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It’s not ‘if’ a big quake happens, it’s ‘when’ it happens. And many aren’t insured

Retrofitted anchor bolts can help save your home during an earthquake

Learn how the lateral motion of an earthquake damages homes and how your home can be retrofitted with anchor bolts to limit damage in this video from the Just In Time Disaster Training Library. The Disaster Resistant Communities Group offers other
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Learn how the lateral motion of an earthquake damages homes and how your home can be retrofitted with anchor bolts to limit damage in this video from the Just In Time Disaster Training Library. The Disaster Resistant Communities Group offers other

The price of earthquake insurance has increased over the past few years as improved earthquake prediction tools have shown an increased likelihood for earthquakes in western Washington, according to Washington’s Office of the Insurance Commissioner.

There is “rising concern” that the Cascadia Subduction Zone, which runs through western Washington, will experience a “mega earthquake” in the near future, according to the National Association of Insurance Commissioners.

Whatcom Unified Emergency Management and the city of Bellingham highlighted the importance of earthquake preparation in the Cascadia region last week, marking the 317th anniversary of the last Cascadia Subduction Zone earthquake.

It’s been well enough publicized certainly in Washington state that, you know, with regard to the subject of earthquakes, it’s not a matter of ‘if’ it happens, it’s ‘when’ it happens.

Von Smith, owner of Bellingham insurance company Von Smith Insurance

Darin DeYoung sells earthquake insurance as a partner with Oltman Insurance Agency, a Bellingham-based insurance broker. He said the earthquake policies he recommends for a typical Bellingham home can cost anywhere from $250 to $500 annually, and they often have a 10 to 20 percent deductible.

DeYoung thinks the chances we will have the next “big one” in the near future are pretty high – and he is worried its effects will be earth-shattering.

Even though he thinks the risk of a major earthquake in Whatcom County is high, he hasn’t seen those odds reflected in the number of people who have purchased earthquake insurance.

Quake damage

It hasn’t been long since Washington felt the pain of earthquake damage. In 2001, a magnitude 6.8 earthquake struck the Seattle-Tacoma area, causing $2 billion in damage and nearly 400 injuries. Years earlier, in 1993, a magnitude 5.6 earthquake cost Washington residents along the Oregon border about $28 million.

“It’s been well enough publicized certainly in Washington state that, you know, with regard to the subject of earthquakes, it’s not a matter of ‘if’ it happens, it’s ‘when’ it happens,” said Von Smith, the owner of Bellingham insurance company Von Smith Insurance.

Your traditional homeowner’s policy will exclude earthquake insurance, so there is no coverage for that.

Darin DeYoung, Oltman Insurance Agency partner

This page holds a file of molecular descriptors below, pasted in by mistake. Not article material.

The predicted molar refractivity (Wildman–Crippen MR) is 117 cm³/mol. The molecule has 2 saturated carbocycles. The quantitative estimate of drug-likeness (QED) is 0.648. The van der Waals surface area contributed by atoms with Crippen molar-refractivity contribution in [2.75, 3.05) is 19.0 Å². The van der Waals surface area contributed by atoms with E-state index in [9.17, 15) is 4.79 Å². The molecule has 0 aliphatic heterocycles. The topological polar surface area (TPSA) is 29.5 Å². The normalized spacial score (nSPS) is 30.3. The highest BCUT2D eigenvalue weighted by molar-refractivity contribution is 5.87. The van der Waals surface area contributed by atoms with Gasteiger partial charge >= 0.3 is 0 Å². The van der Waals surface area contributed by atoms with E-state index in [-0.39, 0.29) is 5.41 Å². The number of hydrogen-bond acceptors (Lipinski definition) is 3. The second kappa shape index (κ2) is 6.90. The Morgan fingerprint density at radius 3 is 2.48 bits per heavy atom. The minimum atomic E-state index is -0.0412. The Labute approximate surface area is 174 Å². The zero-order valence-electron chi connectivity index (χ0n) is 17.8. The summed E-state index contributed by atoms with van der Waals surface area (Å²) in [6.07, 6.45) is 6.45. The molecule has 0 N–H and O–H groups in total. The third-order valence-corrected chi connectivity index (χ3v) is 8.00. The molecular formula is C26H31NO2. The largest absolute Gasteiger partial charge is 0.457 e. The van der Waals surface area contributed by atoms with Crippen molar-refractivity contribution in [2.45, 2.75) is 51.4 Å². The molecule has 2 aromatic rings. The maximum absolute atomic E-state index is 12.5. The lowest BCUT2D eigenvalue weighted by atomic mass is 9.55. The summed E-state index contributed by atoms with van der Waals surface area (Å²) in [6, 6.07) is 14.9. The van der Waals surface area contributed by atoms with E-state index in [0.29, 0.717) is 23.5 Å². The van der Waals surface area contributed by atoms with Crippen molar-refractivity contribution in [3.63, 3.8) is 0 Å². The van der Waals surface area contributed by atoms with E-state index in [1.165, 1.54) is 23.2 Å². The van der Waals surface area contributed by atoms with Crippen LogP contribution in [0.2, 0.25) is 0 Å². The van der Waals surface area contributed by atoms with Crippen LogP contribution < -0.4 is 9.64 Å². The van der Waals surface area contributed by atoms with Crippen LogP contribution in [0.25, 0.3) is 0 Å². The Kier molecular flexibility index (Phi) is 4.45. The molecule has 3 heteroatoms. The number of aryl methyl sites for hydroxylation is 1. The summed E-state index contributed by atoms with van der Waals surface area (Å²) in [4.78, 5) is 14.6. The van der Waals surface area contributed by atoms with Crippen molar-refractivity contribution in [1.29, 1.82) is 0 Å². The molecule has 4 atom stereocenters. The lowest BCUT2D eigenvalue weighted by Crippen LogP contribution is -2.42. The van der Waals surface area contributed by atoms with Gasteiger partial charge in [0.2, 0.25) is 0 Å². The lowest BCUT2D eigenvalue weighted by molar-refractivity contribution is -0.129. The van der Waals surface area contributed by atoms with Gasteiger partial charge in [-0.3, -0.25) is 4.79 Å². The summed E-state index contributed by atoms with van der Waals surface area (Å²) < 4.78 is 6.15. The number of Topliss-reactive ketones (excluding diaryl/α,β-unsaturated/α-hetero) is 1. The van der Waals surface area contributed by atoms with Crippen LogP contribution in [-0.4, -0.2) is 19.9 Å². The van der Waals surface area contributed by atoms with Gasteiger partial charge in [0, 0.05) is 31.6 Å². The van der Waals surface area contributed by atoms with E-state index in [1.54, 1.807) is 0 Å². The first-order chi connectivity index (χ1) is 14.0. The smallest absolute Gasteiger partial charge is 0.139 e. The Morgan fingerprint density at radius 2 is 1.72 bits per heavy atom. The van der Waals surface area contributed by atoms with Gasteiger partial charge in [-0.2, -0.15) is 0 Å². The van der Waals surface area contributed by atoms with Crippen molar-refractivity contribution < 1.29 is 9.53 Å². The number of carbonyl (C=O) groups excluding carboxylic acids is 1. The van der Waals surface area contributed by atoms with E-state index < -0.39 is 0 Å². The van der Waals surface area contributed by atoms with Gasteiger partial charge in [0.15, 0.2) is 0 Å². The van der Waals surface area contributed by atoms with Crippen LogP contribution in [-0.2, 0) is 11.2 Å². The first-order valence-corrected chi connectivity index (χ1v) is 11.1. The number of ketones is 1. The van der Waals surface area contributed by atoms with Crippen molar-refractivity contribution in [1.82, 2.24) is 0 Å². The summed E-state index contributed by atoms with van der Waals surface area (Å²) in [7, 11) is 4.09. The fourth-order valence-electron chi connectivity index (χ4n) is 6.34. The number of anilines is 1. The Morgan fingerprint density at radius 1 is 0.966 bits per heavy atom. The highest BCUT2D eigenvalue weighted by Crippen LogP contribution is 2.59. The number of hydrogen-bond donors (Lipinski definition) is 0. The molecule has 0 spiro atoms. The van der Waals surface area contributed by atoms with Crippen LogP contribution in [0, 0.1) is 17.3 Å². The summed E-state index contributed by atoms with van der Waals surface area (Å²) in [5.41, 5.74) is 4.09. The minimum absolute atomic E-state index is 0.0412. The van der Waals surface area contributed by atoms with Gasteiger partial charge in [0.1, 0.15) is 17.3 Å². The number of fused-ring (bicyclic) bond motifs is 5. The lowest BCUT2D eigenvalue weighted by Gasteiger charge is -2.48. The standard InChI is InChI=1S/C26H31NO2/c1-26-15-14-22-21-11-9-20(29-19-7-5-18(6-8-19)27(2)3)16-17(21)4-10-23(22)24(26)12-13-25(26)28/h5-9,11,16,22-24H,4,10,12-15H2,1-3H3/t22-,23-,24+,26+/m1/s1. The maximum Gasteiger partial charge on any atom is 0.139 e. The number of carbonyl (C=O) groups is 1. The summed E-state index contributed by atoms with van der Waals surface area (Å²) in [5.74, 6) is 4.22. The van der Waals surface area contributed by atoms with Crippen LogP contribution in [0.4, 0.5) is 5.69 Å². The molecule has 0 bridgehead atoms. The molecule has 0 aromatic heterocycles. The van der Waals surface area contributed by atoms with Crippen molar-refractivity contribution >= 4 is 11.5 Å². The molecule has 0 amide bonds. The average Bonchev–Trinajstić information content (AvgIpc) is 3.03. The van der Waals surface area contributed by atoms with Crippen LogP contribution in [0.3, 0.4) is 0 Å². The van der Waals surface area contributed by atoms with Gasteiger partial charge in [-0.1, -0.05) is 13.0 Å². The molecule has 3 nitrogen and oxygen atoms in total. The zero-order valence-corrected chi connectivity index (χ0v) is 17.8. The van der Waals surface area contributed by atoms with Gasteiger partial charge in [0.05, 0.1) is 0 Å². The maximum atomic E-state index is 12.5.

Despite the likelihood that an earthquake will strike again in western Washington, both DeYoung and Smith estimate that fewer than 10 percent of Bellingham residents have taken out earthquake insurance policies on their homes.

Data from the National Association of Insurance Commissioners indicates there are two main reasons people aren’t buying: it’s costly, and some policies offer limited coverage. There also is a common misconception that homeowner’s insurance will cover damage caused by earthquakes.

Enough to rebuild

“Your traditional homeowner’s policy will exclude earthquake insurance, so there is no coverage for that,” DeYoung said. “Should there be a catastrophic event and your house is damaged, you still owe your mortgage. Your biggest investment is sitting on the ground.”

“I would recommend a comprehensive earthquake policy that, at bare minimum, covers the dwelling and your contents, so that you have enough to rebuild the dwelling,” DeYoung said.

“A lot of people aren’t aware of what’s involved when you buy earthquake insurance,” said Steve Valandra, a spokesman for the state Insurance Commissioner. “Varying deductibles can apply, and you have to determine if those deductibles are worth the price of the overall premium.”

“They can go as high as 20 percent, and you’re responsible for that if an earthquake happens,” Valandra said.

The cost depends on a few factors, such as the age and foundation of your home. Smith said insuring a home with a masonry foundation, for example, typically will cost double that of a frame construction. Some older buildings might not be eligible for earthquake insurance at all.

Home improvements

Insurance companies also require cooperation with certain regulations, such as strapping the water heater to the walls of your home, and bolting your home’s steel plate to the foundation.

Smith said he hopes he can work with more Bellingham residents to find them an affordable earthquake insurance package. In fact, it feels to him like more people already have started reaching out to get covered.

“It seems like I’ve been getting one or two calls a week for just earthquake insurance, just my little agency, me and two little daughters,” Smith said.

“It’s something people really need to evaluate and take some time on,” Valandra said. “It’s an individual responsibility, and there’s no doubt that western Washington is at great risk.”

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